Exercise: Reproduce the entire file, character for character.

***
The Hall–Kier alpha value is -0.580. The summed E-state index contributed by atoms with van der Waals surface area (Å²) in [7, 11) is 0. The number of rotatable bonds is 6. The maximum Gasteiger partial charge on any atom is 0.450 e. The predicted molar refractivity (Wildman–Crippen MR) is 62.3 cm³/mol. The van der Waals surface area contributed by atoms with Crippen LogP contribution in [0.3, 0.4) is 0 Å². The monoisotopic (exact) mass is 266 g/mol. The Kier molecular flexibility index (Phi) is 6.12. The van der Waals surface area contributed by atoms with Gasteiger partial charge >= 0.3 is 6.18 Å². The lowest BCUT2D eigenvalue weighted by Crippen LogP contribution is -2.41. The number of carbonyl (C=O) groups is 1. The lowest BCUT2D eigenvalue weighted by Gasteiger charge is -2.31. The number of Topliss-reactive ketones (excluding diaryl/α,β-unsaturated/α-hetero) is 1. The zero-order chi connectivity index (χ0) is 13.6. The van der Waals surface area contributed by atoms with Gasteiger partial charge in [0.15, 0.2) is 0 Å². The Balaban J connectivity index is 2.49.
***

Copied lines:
The Hall–Kier alpha value is -0.580. The summed E-state index contributed by atoms with van der Waals surface area (Å²) in [7, 11) is 0. The number of rotatable bonds is 6. The maximum Gasteiger partial charge on any atom is 0.450 e. The predicted molar refractivity (Wildman–Crippen MR) is 62.3 cm³/mol. The van der Waals surface area contributed by atoms with Crippen LogP contribution in [0.3, 0.4) is 0 Å². The monoisotopic (exact) mass is 266 g/mol. The Kier molecular flexibility index (Phi) is 6.12. The van der Waals surface area contributed by atoms with Gasteiger partial charge >= 0.3 is 6.18 Å². The lowest BCUT2D eigenvalue weighted by Crippen LogP contribution is -2.41. The number of carbonyl (C=O) groups is 1. The lowest BCUT2D eigenvalue weighted by Gasteiger charge is -2.31. The number of Topliss-reactive ketones (excluding diaryl/α,β-unsaturated/α-hetero) is 1. The zero-order chi connectivity index (χ0) is 13.6. The van der Waals surface area contributed by atoms with Gasteiger partial charge in [0.15, 0.2) is 0 Å². The Balaban J connectivity index is 2.49.